How to Keep Time: How to Waste Time

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Written By Pinang Driod

Co-hosts Becca Rashid and Ian Bogost explore our relationship with time and how to reclaim it. Why is it so important to be productive? Why can it feel like there’s never enough time in a day? Why are so many of us conditioned to believe that being more productive makes us better people?

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The following transcript has been edited for clarity:

Becca Rashid: So Ian, when I sent you that voice note yesterday, I just wanted to let you in my head a little bit.

Rashid field tape: Hello, Ian. Alas, I’m waiting at the bus stop, and it seems it will never come.

Rashid: A small glimpse into how anxious I am just waiting for anything.

Rashid field tape: I don’t know what to do. Do I just start walking? Do I give up? Do I walk to the Metro?

At this point, who really knows? It’s been probably four minutes. Oh!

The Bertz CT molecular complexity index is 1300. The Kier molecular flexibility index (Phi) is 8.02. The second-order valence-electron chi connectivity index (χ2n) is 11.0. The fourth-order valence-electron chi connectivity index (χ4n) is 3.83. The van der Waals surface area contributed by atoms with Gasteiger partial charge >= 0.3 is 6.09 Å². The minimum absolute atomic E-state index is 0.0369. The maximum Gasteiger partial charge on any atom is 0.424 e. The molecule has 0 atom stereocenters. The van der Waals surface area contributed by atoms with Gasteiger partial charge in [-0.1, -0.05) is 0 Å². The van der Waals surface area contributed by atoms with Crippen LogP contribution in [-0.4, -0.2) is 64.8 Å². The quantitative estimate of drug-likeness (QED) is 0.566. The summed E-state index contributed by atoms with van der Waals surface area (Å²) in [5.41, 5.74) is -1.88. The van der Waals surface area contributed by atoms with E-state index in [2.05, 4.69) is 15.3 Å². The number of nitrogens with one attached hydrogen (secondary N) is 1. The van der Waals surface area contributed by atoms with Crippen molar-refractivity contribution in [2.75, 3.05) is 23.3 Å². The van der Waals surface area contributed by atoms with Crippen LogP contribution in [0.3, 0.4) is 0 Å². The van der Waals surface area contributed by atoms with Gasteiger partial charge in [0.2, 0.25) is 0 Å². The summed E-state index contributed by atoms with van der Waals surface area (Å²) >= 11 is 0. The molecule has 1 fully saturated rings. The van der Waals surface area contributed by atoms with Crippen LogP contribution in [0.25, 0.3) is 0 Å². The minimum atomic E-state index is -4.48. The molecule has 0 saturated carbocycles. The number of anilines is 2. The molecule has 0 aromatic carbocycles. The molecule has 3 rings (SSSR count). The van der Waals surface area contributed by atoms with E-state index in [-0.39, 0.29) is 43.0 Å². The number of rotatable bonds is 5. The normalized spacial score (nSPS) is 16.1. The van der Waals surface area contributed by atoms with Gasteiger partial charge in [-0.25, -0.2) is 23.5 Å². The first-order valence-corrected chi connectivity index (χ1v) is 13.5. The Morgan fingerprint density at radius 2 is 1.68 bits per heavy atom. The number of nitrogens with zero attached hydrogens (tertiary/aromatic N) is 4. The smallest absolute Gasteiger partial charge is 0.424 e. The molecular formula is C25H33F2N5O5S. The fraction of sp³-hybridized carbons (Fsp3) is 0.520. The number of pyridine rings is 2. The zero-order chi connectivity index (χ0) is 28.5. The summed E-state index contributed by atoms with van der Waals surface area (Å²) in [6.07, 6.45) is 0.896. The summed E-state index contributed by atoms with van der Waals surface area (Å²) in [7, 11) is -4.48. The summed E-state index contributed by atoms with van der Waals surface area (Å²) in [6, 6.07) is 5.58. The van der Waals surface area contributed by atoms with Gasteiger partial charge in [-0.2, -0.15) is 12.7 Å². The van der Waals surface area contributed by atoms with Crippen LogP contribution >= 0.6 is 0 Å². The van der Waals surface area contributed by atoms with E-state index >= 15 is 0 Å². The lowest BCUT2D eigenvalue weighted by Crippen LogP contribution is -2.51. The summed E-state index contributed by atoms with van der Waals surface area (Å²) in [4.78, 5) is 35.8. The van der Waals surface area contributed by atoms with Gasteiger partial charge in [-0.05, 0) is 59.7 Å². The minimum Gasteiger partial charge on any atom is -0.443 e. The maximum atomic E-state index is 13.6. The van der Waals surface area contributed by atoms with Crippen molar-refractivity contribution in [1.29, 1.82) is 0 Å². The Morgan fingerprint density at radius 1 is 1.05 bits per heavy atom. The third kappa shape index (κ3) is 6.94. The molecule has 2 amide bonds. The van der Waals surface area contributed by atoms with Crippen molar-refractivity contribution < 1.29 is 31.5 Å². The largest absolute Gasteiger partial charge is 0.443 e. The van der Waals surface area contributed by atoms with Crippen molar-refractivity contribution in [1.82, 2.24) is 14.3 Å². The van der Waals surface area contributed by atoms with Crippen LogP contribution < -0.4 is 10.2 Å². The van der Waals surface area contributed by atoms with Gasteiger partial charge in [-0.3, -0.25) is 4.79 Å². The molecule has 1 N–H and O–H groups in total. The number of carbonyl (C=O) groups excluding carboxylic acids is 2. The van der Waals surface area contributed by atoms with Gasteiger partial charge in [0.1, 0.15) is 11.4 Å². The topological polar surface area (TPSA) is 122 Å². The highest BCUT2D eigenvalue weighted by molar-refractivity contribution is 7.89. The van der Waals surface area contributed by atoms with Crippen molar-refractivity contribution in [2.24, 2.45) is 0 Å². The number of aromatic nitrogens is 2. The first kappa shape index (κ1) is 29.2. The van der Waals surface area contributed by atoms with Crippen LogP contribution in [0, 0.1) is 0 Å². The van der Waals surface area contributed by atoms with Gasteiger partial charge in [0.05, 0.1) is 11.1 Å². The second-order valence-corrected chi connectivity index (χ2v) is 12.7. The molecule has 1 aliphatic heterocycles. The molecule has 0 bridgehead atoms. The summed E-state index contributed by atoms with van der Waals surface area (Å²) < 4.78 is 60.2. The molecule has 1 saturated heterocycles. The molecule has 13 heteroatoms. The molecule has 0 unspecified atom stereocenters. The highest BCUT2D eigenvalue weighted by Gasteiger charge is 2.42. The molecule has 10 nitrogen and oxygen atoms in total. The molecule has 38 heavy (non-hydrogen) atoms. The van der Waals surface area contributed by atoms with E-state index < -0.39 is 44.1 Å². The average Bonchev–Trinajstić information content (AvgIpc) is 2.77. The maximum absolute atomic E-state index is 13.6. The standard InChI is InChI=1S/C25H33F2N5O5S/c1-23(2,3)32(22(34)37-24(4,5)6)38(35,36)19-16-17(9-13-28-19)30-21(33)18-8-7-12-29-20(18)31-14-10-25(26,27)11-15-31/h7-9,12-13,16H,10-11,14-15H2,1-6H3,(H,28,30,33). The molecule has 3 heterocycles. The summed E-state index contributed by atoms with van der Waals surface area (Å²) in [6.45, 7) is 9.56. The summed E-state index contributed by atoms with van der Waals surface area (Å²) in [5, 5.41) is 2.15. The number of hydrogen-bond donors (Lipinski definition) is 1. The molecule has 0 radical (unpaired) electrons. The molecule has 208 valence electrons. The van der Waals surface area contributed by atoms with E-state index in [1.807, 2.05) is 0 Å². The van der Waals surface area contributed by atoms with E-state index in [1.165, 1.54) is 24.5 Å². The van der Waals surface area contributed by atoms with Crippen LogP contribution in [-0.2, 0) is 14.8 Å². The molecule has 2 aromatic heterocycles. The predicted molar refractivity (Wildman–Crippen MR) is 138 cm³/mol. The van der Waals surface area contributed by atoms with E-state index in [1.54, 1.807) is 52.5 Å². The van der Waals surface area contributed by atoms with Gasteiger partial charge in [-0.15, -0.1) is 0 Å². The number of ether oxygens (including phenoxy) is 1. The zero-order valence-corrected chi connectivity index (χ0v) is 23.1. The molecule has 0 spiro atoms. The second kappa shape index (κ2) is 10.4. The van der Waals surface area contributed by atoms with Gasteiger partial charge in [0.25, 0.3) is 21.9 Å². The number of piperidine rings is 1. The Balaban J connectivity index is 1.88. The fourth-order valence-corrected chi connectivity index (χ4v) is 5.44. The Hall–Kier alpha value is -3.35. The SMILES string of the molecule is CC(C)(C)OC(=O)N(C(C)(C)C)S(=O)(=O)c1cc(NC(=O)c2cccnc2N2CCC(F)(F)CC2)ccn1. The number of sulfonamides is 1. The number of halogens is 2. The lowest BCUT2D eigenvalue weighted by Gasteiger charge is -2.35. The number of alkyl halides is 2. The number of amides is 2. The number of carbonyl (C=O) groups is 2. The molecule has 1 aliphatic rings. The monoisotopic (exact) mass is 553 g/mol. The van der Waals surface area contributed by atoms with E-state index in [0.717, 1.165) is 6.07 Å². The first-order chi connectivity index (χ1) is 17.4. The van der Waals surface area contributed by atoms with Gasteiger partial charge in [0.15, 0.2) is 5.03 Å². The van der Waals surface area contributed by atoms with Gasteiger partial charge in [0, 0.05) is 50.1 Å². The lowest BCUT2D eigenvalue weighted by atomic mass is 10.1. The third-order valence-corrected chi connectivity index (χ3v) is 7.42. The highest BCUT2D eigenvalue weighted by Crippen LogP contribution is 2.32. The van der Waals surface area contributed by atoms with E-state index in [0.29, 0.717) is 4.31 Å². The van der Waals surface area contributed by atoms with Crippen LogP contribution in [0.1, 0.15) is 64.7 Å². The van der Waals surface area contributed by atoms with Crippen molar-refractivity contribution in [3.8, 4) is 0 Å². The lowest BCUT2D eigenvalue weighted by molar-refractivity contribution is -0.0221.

Ian Bogost: It was only four minutes, Becca. It’s not very much time.

Rashid: It’s embarrassing, and I’m standing there, and while I’m waiting I’m switching between two modes, of like, I should be making the most of this time. Let me read that article my friend sent me. Or check my emails.

Or, like: This is insane. It’s only been four minutes. I should be a bit more mindful. But I know that I don’t want to be wasting my time just standing there.

Rashid: I’m Becca Rashid, producer of How to Keep Time, and I’m here with my co-host, Ian Bogost.

Bogost: Hey, Becca.

Rashid: Hey, Ian. A lot of your writing and reporting here at The Atlantic is about technology and all the ways it’s changed how we understand ourselves and the people around us.

But I also think about how much tech has changed our relationship with time.

Bogost: Technology tends to make things faster.

Trains and airplanes get you places faster; factories and machines build things faster.